Summary and Analysis Act II: Scene 2


The Countess and her clown/servant, Lavache, discourse on the subject of the "court," where he is shortly to be sent on an errand.


This comical interlude has a threefold function: (1) as a bridge, (2) as an emotional and thematic gloss on the scenes either side of it, and (3) as a simple entertainment in itself. Remember, Shakespeare's comic actors were given room for improvisation, and hence a scene like this one, obliquely satirizing courtly manners, could be largely visual in the person of the clown preparing himself to make an appearance before a group of courtiers. While practicing the art of foppishly affected speech — the inanely repeated "universal answer" to every question is "O Lord, sir!" — the clown is no doubt also training himself physically, in highly artificial, dance-like movements. This, Shakespeare seems to be saying, is the world to which Bertram wants to attach himself.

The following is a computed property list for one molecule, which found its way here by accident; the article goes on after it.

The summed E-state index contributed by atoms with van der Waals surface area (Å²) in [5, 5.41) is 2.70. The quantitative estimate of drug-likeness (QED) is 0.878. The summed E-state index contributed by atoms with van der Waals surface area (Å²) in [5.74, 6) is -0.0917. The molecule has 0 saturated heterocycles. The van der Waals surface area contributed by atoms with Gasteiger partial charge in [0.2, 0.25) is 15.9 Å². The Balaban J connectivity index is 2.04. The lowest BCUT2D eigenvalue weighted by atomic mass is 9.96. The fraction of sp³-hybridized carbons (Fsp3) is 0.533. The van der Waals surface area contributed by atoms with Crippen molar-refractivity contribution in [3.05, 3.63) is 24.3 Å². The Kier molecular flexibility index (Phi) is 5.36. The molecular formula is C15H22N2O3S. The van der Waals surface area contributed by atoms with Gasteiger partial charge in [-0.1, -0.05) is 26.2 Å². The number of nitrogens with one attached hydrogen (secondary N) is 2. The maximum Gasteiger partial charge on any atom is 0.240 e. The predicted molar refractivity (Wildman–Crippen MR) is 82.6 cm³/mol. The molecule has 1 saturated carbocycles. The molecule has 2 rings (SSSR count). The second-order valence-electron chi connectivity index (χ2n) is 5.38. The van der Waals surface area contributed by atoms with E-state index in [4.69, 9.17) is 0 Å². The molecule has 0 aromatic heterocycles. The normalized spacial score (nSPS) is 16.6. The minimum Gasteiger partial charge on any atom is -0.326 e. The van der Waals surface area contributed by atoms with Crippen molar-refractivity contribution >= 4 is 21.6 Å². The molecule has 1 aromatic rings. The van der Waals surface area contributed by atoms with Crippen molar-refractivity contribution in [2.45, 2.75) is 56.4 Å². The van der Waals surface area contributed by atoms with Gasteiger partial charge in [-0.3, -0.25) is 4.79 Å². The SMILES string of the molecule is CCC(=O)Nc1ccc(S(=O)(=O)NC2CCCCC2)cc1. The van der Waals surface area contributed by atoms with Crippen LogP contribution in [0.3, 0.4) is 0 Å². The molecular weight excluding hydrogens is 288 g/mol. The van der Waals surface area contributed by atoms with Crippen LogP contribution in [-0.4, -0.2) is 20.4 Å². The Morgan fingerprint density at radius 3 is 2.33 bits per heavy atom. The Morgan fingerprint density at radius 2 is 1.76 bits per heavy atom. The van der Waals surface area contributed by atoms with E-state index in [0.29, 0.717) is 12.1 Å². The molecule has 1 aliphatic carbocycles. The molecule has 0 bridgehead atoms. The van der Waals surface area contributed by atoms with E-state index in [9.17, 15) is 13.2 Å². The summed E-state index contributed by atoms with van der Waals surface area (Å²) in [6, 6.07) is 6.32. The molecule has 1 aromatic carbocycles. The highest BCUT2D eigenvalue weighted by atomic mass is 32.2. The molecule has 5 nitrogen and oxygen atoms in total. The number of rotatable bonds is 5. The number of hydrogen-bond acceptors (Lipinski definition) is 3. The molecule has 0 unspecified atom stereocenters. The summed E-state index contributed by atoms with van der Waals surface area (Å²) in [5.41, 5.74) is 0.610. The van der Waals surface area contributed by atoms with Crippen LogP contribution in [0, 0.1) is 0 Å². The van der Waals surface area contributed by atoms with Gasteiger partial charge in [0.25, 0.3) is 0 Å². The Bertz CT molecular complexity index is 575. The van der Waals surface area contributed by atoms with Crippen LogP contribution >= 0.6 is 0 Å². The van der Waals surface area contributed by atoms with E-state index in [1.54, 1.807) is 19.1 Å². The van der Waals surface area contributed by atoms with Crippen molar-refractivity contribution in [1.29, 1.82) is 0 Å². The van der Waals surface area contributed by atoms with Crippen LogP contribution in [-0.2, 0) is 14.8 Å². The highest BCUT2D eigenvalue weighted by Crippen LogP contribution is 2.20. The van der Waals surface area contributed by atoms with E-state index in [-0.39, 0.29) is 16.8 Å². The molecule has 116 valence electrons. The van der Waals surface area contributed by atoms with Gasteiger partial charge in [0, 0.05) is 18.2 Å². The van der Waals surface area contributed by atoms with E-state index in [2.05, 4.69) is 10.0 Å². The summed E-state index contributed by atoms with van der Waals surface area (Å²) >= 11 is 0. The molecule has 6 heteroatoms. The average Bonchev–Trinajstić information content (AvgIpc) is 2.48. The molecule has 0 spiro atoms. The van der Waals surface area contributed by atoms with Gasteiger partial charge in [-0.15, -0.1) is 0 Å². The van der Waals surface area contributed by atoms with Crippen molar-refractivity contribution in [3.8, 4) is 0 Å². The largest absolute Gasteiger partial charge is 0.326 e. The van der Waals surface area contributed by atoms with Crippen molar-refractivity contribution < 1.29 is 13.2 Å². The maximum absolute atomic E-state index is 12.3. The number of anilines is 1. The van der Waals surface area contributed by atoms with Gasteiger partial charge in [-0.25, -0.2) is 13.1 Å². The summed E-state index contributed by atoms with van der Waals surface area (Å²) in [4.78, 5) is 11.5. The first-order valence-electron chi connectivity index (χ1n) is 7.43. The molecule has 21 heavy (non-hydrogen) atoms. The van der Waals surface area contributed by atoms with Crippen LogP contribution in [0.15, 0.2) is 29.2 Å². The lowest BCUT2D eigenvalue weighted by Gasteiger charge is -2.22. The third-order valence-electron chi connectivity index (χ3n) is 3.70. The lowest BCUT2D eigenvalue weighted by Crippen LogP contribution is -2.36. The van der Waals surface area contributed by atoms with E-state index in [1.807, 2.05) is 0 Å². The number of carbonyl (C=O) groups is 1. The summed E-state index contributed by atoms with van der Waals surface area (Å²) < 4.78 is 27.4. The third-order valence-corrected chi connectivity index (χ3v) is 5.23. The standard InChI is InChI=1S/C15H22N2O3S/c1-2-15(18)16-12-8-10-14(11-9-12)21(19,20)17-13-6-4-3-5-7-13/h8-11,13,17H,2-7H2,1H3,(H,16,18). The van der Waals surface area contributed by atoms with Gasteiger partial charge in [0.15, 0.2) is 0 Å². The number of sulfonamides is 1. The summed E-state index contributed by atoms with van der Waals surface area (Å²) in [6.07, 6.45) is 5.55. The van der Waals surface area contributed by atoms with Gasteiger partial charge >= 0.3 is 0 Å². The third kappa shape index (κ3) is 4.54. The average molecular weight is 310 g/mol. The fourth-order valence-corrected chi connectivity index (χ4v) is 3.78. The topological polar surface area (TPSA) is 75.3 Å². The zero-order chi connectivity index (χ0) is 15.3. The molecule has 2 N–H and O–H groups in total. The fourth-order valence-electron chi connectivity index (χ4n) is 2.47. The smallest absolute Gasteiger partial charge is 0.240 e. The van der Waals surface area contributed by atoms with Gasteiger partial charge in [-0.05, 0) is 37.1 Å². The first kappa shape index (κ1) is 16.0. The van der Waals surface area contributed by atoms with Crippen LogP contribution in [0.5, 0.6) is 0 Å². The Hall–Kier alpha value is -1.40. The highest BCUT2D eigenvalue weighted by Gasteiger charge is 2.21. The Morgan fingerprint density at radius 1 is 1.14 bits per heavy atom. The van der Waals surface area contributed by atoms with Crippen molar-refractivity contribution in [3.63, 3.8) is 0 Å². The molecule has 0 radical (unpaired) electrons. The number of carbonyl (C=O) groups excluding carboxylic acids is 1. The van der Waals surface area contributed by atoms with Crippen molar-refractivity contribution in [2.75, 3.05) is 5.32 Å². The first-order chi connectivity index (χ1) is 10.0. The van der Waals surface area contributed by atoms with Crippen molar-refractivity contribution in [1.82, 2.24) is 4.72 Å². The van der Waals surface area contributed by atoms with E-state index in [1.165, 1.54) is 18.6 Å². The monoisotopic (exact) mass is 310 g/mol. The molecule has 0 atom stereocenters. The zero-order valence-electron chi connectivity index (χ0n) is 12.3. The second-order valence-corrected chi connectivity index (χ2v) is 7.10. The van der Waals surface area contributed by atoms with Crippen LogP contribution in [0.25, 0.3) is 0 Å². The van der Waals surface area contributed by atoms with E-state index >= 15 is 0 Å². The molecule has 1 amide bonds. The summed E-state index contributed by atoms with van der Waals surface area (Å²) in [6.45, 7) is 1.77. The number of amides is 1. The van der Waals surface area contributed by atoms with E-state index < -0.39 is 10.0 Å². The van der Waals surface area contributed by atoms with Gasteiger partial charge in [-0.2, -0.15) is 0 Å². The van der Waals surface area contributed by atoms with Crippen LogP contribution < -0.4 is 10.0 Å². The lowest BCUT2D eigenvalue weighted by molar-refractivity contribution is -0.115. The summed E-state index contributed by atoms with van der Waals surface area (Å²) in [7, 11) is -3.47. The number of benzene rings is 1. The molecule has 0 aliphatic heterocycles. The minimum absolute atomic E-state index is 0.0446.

Pop Quiz!

Bertram refuses to marry Helena because he


Why didn't Socrates write any books? After all, he was supposed to be so intelligent and wise.